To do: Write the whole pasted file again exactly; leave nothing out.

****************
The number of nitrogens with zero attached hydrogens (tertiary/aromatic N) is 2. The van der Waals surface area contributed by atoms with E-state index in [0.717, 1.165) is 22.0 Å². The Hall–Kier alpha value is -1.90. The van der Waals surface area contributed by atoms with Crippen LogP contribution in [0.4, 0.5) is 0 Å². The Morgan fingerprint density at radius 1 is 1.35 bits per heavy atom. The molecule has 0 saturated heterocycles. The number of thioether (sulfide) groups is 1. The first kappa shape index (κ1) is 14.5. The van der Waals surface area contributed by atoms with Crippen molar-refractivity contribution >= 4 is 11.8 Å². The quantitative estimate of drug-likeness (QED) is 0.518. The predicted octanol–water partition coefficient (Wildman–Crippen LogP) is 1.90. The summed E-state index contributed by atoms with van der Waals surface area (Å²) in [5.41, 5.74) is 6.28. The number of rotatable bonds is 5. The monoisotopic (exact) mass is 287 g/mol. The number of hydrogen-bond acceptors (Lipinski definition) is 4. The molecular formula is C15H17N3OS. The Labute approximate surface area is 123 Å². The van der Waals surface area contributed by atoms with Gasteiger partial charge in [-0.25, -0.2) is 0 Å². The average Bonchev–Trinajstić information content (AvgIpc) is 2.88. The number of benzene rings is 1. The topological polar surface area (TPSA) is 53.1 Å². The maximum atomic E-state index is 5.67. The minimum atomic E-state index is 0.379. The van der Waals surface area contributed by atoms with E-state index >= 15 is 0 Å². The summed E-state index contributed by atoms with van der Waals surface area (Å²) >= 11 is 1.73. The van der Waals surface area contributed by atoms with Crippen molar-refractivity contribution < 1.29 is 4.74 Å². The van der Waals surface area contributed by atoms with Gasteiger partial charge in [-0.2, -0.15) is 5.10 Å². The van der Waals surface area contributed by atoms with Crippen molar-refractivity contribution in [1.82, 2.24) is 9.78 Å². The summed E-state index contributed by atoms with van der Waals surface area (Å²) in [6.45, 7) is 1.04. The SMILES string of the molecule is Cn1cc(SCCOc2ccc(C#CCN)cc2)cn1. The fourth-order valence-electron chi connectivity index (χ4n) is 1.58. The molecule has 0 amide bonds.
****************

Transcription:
The number of nitrogens with zero attached hydrogens (tertiary/aromatic N) is 2. The van der Waals surface area contributed by atoms with E-state index in [0.717, 1.165) is 22.0 Å². The Hall–Kier alpha value is -1.90. The van der Waals surface area contributed by atoms with Crippen LogP contribution in [0.4, 0.5) is 0 Å². The Morgan fingerprint density at radius 1 is 1.35 bits per heavy atom. The molecule has 0 saturated heterocycles. The number of thioether (sulfide) groups is 1. The first kappa shape index (κ1) is 14.5. The van der Waals surface area contributed by atoms with Crippen molar-refractivity contribution >= 4 is 11.8 Å². The quantitative estimate of drug-likeness (QED) is 0.518. The predicted octanol–water partition coefficient (Wildman–Crippen LogP) is 1.90. The summed E-state index contributed by atoms with van der Waals surface area (Å²) in [5.41, 5.74) is 6.28. The number of rotatable bonds is 5. The monoisotopic (exact) mass is 287 g/mol. The number of hydrogen-bond acceptors (Lipinski definition) is 4. The molecular formula is C15H17N3OS. The Labute approximate surface area is 123 Å². The van der Waals surface area contributed by atoms with Gasteiger partial charge in [-0.25, -0.2) is 0 Å². The average Bonchev–Trinajstić information content (AvgIpc) is 2.88. The number of benzene rings is 1. The topological polar surface area (TPSA) is 53.1 Å². The maximum atomic E-state index is 5.67. The minimum atomic E-state index is 0.379. The van der Waals surface area contributed by atoms with E-state index >= 15 is 0 Å². The summed E-state index contributed by atoms with van der Waals surface area (Å²) >= 11 is 1.73. The van der Waals surface area contributed by atoms with Crippen molar-refractivity contribution < 1.29 is 4.74 Å². The van der Waals surface area contributed by atoms with Gasteiger partial charge in [-0.2, -0.15) is 5.10 Å². The van der Waals surface area contributed by atoms with Crippen molar-refractivity contribution in [1.82, 2.24) is 9.78 Å². The summed E-state index contributed by atoms with van der Waals surface area (Å²) in [6.45, 7) is 1.04. The SMILES string of the molecule is Cn1cc(SCCOc2ccc(C#CCN)cc2)cn1. The fourth-order valence-electron chi connectivity index (χ4n) is 1.58. The molecule has 0 amide bonds.